Noon: OLD TIME NEW VOGUE DANCING at Glenfield Park Scout Hall Dalman Parkway. Practice noon to 1pm. Dancing 1pm to 4pm. New members welcome. $4 entry includes tea/coffee and biscuits. Contact Carolyn on 6931 1912 or Peter on 6971 8489.

    2pm: WAGGA RIVERINA LAPIDARY CLUB INC at 7 Small Street, Wagga invites you to drop in to the clubroom during a session and see what they do and how they do it until 9pm. Activities include wire-wrapping, silversmithing, faceting, cutting, and polishing gemstones and rocks. Contact Cheryl Lynch on 6933 1112.

    6pm: SUPPORT AFTER SUICIDE group meets in the Fife Room at the RSL. Aim of the meeting is to provide and foster mutual support for those bereaved after suicide. A Care & Support Pack for Families & Friends Bereaved by Suicide is available. For further information or support phone Nola on 6922 4438 or David & Sandra on 6922 3823.

    6.30pm WAGGA SCOUTS (GLENFIELD) cub session takes place on Wednesday between 6.30pm and 8pm. Contact Aileen Cooke on 6922 3723.

    7pm: CHORALE FRANCAISE DE WAGGA is a group which sings in French at the Riverina Conservatorium of Music on Wednesday nights at 7pm.Anyone with a love of singing and French should contact Sally Burns 0427 538 377 or [email protected]论坛 or Sally Taylor on 0428 226 803 or [email protected]苏州美甲美睫培训学校.

    7.30pm: ALCOHOLICS ANONYMOUS, Anglican Church Hall, corner Mitchelmore Street and Fernleigh Road, (hall around the back). Contact 0402 303 538 or 苏州美甲美睫培训学校wagga.aagroup.org419论坛.

    THURSDAY, SEPTEMBER 1010am: WAGGA PATCHWORK AND QUILTERS GROUP meets at the ARCC hall on Tarcutta Street until 4pm on first, third, fourth and fifth Tuesdays and every Thursday. Contact Norma on 6922 3393 or Anne on 6922 6404.

    10am: KOORINGAL SENIORS meet at Sacred Heart Church each Thursday during school terms from 10am to 2pm for a day of enjoyment and friendship. Activities include craft, cards and bingo. Morning tea and lunch are provided. Cost $7 and transport is available. Phone Fay on 6922 6883 or Mary on 6921 4770.

    10am: Do you need a JP? At the Wagga courthouse every thursday until 1pm, offering help for witnessing, signing and certifying documents. Contact Rod Kilby on 6922 9725.

    Noon: PILGRIM UNITING CHURCH, Tanda Place, Glenfield. ALPHA COURSE, answering the hard questions of life like :why am I here”? A ten-week course with light refreshments. Contact Ros 6926 2683.

    1.30pm: STORYTIME at Mount Austin Public School every Thursday for all children (regardless of where they live or school they wish to attend) until 2.30pm. Come to the school library and share in stories, games, activities, songs, craft and afternoon tea – all run by an experienced teacher. Contact 6925 2481.

    2pm: GROW meets at Sunflower Family Services, 47-49 Gurwood Street. GROW is a 12-­step group

    offering friendship, support and help in the area of mental health. Contact 1800 558 268 or visit 苏州美甲美睫培训学校grow.org419论坛.

    2.30pm: Stock up on fresh produce at the EAT LOCAL MARKETS. At the Murrumbidgee Turf Club each Thursday.

    6pm: BIBLE STUDIES ABOUT JESUS AND HIS GRACE TOWARDS US held in a home in Barinya Street Kooringal. Open to everyone of any denomination, or no church involvement at all. On the second and fourth Thursdays of every month except December. Please text/call Larissa on 0478 229 948 or email [email protected]苏州美甲美睫培训学校.

    7pm: NARCOTICS ANONYMOUS: At the rear of St Paul’s Anglican Church, corner of Mitchelmore Street and Fernleigh Road, Wagga.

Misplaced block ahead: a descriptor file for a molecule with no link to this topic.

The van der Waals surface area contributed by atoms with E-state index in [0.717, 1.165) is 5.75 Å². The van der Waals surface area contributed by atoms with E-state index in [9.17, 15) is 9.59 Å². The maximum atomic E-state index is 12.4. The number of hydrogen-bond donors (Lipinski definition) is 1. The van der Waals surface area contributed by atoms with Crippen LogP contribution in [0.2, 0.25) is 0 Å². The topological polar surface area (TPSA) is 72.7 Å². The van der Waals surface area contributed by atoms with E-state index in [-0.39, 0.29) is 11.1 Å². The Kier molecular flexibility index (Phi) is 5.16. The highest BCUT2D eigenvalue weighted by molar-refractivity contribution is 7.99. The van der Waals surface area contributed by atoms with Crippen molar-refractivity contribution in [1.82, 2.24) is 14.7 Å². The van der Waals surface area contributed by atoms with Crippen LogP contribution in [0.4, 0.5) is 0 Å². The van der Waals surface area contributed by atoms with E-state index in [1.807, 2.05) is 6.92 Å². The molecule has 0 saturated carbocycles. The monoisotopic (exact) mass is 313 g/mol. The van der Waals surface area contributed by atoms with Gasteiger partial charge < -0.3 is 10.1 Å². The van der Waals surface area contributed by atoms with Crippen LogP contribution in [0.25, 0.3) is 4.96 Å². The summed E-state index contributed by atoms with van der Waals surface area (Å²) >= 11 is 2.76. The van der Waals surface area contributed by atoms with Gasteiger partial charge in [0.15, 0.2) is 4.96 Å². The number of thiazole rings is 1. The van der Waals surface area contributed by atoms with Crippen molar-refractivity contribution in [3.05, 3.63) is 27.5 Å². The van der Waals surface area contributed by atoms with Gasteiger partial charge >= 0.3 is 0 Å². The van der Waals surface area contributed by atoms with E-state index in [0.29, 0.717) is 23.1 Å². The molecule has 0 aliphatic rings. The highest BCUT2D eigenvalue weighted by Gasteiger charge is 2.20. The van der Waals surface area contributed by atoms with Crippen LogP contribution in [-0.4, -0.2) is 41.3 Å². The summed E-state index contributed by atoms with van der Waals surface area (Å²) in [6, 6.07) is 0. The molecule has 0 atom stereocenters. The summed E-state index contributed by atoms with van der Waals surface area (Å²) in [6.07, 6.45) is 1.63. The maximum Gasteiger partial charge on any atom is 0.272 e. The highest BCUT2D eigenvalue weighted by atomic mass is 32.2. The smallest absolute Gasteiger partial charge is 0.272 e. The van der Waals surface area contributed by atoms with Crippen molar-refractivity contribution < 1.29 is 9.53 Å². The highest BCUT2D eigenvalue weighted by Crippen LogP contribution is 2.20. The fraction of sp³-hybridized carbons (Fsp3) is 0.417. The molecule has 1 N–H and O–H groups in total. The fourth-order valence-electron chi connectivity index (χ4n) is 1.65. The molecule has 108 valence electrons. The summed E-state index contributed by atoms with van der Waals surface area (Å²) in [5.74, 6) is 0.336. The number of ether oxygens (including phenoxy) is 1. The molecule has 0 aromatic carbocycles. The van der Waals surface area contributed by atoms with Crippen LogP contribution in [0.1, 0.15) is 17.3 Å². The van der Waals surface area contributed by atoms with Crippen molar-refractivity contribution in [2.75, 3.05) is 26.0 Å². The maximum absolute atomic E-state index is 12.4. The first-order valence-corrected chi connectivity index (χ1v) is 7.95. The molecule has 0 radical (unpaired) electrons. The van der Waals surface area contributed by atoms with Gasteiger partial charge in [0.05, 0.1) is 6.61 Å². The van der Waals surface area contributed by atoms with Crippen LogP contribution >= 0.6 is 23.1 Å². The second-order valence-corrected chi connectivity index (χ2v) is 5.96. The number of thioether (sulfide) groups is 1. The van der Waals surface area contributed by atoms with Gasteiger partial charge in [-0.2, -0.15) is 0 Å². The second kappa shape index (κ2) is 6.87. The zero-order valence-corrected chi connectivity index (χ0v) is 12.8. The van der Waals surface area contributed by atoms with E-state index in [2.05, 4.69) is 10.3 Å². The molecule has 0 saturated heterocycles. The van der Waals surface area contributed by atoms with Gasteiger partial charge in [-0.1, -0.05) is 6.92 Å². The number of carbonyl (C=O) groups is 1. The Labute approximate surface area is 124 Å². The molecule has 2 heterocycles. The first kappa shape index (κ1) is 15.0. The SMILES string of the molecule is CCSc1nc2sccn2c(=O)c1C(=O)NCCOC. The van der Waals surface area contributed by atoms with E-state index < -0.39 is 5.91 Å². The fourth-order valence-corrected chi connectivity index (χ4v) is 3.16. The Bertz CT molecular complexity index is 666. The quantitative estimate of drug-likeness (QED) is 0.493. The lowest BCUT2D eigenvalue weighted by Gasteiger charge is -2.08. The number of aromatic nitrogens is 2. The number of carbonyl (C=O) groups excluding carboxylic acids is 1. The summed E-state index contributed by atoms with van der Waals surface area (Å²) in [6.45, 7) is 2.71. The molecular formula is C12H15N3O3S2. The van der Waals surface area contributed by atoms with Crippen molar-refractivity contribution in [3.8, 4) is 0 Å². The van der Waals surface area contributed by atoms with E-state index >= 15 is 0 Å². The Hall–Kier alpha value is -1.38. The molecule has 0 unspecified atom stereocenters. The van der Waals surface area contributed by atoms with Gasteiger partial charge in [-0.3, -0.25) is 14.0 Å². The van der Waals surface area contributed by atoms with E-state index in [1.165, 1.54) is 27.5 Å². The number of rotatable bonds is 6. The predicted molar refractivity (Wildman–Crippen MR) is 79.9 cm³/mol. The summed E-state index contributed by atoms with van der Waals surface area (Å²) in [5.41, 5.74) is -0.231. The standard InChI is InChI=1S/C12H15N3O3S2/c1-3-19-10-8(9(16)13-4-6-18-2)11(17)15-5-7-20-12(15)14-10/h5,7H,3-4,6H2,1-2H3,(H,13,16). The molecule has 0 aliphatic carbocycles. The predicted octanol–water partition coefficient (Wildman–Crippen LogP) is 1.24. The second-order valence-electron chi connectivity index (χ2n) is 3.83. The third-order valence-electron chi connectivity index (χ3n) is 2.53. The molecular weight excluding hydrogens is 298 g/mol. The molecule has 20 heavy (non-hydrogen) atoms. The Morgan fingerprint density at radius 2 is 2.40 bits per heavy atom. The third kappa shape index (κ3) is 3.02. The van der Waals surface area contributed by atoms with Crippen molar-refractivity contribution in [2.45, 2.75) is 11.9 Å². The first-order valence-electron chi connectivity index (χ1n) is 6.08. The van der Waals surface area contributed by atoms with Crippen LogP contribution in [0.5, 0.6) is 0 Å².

7pm: QUINTY SOCIAL DANCE for people who love to dance or want to learn. Make friends and stay fit and healthy. Call 0447 106 369 for details.

    7.30pm: ALCOHOLICS ANONYMOUS, Salvation Army Hall, Edward Street, (next to McDonalds). Contact 1300 22 22 22 or 苏州美甲美睫培训学校wagga.aagroup.org419论坛.

    7.30pm: BINGO in the Allawah Community Centre Hall, Coolamon. Proceeds to fund essential equipment in the Coolamon-Ganmain Hospital and Allawah Aged Hostel. Jackpot, lucky door raffle and a super supper.

    7.30pm: WAGGA ORCHID SOCIETY INC meets on the second Thursday of the month at the ARCC Hall on Tarcutta Street, Wagga. We have flowering orchids on display, new members and visitors who wish to share the joy of growing orchids are most welcome. Contact Anita on 6925 3097 or Janet on 6922 6675. 苏州美甲美睫培训学校waggaorchidsociety.org.

    FRIDAY, SEPTEMBER 119am: WAGGA RIVERINA LAPIDARY CLUB INC at 7 Small Street, Wagga invites you to drop in to the clubroom during a session and see what they do and how they do it until 3pm. Friday activities are wire-wrapping and silversmithing. Contact Cheryl Lynch on 6933 1112.

    9.30am: SCHOOL FOR SENIORS open to anyone 45 and over until 2.30pm. Fee for each term is $10 at Wesley Uniting Church, Johnston Street. Light exercises, old time dancing, current affairs, speaking with confidence, guest speakers on a wide variety topics and services in Wagga, basic computer lessons for beginners, art and ladies choir, morning tea. Contact Gordon Mowbray on 6926 2218.

    10.30am: DROP-IN CENTRE open each weekday at the Wesley Complex, 21 Johnston Street for light lunches, tea and coffee.

    2pm: ASBESTOS DISEASES SUPPORT GROUP provides a supportive and caring environment for those diagnosed with, or affected by, asbestos-related disease. Contact Inge on 6922 3826 or Olga on 6922 5414.

    7pm: WAGGA BABY BOOMERS SINGLES GROUP meets at the RSL club on Friday nights from 7pm. Contact 0417 779 481 between 9am to 6pm.

    7pm: ALCOHOLICS ANONYMOUS, Salvation Army Hall, Edward Street, (next to McDonalds). Contact 1300 22 22 22 or 苏州美甲美睫培训学校wagga.aagroup.org419论坛.

    SATURDAY, SEPTEMBER 128am: WAGGA FARMERS MARKETS in the Civic Precinct until 1pm. Fresh, local produce. Entry free.

    9am:  ANGELS FOR THE FORGOTTEN’S community day is on at 63 Barretta Lane until 1pm. Contact 0403 355 075 or email [email protected]